Next on the agenda, an update from the Department of Charitable Gaming was provided.  Henry Lackey, Commissioner for the Department of Charitable Gaming, told the committee he is making presentations to civic clubs and organizations across the state; and is happy to visit any organization interested in charitable gaming.  He said that the department has seen a significant increase in the number of exempt licenses issued to organizations whose annual gross receipts are $25,000 or less.  He said last year there were 493 exempt organizations and to date this year there are a total of 564 exempt licenses.  Mr. Lackey said the department believes it is a direct result of informing charities and civic groups of what charitable gaming can do for an organization.  He said that in 2007 the average profit for a charity was $69,000.  Mr. Lackey said training was a key factor to successful charitable gaming, adding that training is offered on the first Tuesday of each month at the office in Frankfort.  Mr. Lackey told the committee that money generated by charitable gaming is larger than pari-mutuel betting and it is an all cash business.  He said that the big money made in charitable gaming is in pull-tabs, followed by Bingo and raffles.  He said any organization that has 501c status, has been in existence in the county for three years as a charitable organization, and has an office in the county where the license is held can game.  He said there are two types of licenses; a regular gaming license requiring the organization to file a quarterly report and an exempt license that requires the charity to file an annual report.  Mr. Lackey said that most charities have problems with the 40% rule; however, the office is willing to work with any organization that has questions regarding maintaining 40 percent.


Mr. Lackey said that the mission of the department was to set standards that ensure honesty and integrity, to prevent the commercialization of charitable gaming, and to prevent the participation of criminals or other undesirable actions such as slot machines.  He told the committee that most charities get into trouble because they have not had the proper training.  He said he felt that training should be mandatory due to the amount of cash that is handled.  Additionally, the Internal Revenue Service comes to the office on a weekly basis to audit reports from charities.


Senator Carroll asked if security was a concern for charity groups.  Mr. Lackey responded that in speaking to organizations he always encourages them to hire security, adding that over 50% of the groups do not have security.  Representative Miller asked how charities make large amounts of money when the 501c status permits gaming only twice a week.  Representative Miller also asked if there were guidelines for the rent facilities charge.  Mr. Lackey replied that the gaming license allows for two gaming sessions per week and that facilities are allowed to charge per session.  Representative Miller asked for an explanation of how taxes were paid for each session.  Mr. Lackey said that .06 percent, just over one half of one cent, is taken from every dollar.  This is the only money that comes to the agency for day to day operations.  Representative Palumbo asked who has to go through training.  Leah Boggs, Director of Licensing and Compliance, said that currently there are no particular people who are required to attend training, unless there is a settlement agreement.  She said in most of the settlement agreements the office asks that the CEO, the CFO and the chair-people of gaming come to training.  The training is open to any volunteer, any officer, any booker, and is free once a month in the office.  She said that once a quarter additional training is done just for raffles and church festivals because a large number of organizations only have these events.  She said that the office will go out in the state as requested.  Mr. Lackey said that an auditor is also at the training session to show groups how to correctly complete reporting forms.  Representative Firkins said the Jefferson County Delegation had recently met with charitable organizations who said the office's investigators and enforcement officers typically come into their gaming sessions with a threatening manner.  He  asked if the office was aware of this behavior in Jefferson County.  Mr. Lackey said he would like to talk to the individual who has the complaint as he has personally been visiting groups and has not heard any complaints about enforcement officers visits.  Mr. Lackey added that he felt that the people in questions were compliance officers who inspect the facilities every six to eight weeks.  Senator Seum said he was concerned about a mandate on charities to come to Frankfort for training at their own expense and suggested that the office take the training to the charities.  Mr. Lackey responded that the Chief Executive Officer, the Chief Financial Officer and those that chair the games would be mandated to attend the training.  Senator Seum asked if a person was required to have a license for a raffle only.  Mr. Lackey said that if the ticket sales exceed $150 there was a license requirement.  Representative Meeks asked if it was legal for a charity to own the facility they are gaming in.  Mr. Lackey said if you own a facility such as the Catholic Church or the veterans, you can have a full gaming session at your facility and do not have to have a facility license.  Representative Meeks asked if the department was not trying to identify businesses who operate slot machines in the back of their businesses.  Mr. Lackey replied that if a proprietor of a business has slot machines that he is making a profit from it is gambling, which is illegal in this state; however, enforcement is difficult due to lack of manpower.  He added that the department has no arrest authority unless a felony is witnessed at the time of the offense.  Representative Meeks said the legislature should be more diligent in providing the department with enforcement powers for illegal gambling.  Representative Santoro said the charitable organizations in his district have been pleased with the department since Mr. Lackey had taken over the office.  Senator Buford said the department staff was doing an excellent job.  Marty Hammons said that compliance officers are having training programs installed on their laptops.  He said it was very important to the department that all staff perform in a professional manner.  Larry Bond, Deputy Secretary of the Public Protection Cabinet, said that the department takes its job very seriously and wants to work with the charities in a spirit of cooperation.  He added that the General Assembly created the Department of Charitable Gaming and that the department was limited to "charitable gaming."  He said that illegal gambling was a law enforcement issue.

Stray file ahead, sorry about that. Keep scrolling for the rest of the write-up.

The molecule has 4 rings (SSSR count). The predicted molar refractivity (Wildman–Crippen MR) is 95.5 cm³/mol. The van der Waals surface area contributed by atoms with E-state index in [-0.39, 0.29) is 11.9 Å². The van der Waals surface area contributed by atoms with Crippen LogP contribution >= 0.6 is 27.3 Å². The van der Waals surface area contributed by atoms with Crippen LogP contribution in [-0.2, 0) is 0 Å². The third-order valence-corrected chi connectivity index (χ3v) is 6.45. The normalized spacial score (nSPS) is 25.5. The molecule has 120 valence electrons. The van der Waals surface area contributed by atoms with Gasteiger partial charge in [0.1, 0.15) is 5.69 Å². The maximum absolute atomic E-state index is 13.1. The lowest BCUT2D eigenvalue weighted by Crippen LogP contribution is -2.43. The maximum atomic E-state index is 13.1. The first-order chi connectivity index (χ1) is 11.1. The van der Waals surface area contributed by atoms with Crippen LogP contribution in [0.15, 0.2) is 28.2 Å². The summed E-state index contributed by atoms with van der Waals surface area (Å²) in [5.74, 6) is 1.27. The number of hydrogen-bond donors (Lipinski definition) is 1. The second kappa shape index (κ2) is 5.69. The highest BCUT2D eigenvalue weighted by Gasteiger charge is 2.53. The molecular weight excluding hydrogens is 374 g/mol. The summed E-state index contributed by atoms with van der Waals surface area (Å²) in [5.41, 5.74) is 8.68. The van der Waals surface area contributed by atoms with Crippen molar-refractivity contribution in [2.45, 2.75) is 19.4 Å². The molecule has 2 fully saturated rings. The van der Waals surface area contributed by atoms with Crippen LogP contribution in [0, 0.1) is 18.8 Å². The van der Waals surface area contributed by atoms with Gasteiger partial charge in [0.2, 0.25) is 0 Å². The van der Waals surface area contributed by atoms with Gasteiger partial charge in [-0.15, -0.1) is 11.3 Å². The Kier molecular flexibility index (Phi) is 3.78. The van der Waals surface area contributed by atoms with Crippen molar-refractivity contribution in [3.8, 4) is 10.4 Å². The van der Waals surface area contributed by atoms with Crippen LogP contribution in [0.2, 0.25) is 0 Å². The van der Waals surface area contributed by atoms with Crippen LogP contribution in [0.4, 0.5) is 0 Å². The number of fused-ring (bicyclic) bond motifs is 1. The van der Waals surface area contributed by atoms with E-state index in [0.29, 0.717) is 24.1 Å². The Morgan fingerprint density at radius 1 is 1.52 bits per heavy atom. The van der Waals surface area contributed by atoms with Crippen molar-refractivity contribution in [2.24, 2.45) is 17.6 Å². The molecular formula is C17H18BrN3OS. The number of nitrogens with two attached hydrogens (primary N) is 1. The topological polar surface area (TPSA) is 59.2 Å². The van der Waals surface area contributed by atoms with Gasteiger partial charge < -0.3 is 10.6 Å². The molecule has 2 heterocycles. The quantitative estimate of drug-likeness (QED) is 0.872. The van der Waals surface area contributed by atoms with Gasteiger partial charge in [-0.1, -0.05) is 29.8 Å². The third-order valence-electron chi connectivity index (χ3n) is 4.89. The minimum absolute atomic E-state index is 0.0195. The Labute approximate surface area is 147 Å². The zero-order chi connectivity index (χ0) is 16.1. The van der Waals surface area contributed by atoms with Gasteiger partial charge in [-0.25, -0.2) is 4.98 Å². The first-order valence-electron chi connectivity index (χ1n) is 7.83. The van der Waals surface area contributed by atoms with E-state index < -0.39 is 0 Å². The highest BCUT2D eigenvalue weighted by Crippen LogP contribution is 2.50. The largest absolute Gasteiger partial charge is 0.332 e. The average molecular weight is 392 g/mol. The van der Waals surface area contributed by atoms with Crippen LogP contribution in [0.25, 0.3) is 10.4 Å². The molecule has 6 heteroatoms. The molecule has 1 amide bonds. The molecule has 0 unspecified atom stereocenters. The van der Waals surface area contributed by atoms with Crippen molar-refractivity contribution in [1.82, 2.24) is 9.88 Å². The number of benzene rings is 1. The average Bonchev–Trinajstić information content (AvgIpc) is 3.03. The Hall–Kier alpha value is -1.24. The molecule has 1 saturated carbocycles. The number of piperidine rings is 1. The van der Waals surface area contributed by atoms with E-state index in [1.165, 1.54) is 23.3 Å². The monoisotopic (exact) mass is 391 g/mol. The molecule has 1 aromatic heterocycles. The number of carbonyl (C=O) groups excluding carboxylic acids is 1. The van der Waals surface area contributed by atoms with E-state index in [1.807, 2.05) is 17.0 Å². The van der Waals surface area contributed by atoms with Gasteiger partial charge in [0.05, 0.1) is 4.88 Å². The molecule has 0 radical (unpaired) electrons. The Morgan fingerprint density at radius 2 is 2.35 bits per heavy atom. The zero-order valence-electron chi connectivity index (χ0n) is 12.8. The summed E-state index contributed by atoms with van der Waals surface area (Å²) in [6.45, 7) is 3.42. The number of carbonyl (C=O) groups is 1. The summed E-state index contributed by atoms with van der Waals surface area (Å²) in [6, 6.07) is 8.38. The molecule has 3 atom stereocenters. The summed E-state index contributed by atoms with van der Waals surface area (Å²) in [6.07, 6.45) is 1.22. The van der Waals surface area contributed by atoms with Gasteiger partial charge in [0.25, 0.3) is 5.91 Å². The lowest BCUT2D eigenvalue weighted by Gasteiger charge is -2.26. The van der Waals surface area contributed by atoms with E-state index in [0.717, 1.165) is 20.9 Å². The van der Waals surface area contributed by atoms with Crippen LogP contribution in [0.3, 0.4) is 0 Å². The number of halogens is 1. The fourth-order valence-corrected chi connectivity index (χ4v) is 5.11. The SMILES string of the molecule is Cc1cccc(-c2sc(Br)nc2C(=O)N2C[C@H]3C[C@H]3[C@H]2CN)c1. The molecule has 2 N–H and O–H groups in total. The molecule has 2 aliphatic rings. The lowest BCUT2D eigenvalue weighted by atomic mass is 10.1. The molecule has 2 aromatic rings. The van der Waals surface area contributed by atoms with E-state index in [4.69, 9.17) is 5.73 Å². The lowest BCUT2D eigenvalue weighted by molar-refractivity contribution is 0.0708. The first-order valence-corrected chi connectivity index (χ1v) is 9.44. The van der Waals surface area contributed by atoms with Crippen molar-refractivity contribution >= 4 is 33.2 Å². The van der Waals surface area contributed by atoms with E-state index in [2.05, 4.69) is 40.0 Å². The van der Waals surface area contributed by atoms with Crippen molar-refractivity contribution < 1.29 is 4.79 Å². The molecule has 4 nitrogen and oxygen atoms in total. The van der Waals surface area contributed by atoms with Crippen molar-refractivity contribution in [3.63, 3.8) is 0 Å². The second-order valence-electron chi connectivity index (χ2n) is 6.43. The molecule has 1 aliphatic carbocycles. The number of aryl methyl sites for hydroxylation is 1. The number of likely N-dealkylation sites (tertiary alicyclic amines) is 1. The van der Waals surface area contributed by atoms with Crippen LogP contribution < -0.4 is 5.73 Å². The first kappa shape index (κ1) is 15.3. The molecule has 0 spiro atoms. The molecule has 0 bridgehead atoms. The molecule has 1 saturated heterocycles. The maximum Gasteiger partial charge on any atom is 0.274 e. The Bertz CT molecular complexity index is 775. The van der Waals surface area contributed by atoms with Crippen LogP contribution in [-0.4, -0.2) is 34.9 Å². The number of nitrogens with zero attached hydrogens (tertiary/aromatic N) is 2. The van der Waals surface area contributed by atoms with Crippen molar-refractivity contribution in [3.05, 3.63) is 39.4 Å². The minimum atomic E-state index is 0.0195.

Representative Jenkins said that the committee was going to have someone from the Auditor's Office come before the committee to discuss their report on charitable gaming in Kentucky, possibly in November.  Representative Westrom asked if the Department of Justice and the Kentucky State Police could come before the committee to explain how they actually handle the situation with the illegal slot machines, as no one is able to provide concrete information.  Senator Buford said that the U.S. District Attorney's office deals with this offense. 


Representative Jenkins reminded members that the next meeting is November 14th at 10:00 AM.  The meeting was adjourned at 11:35 AM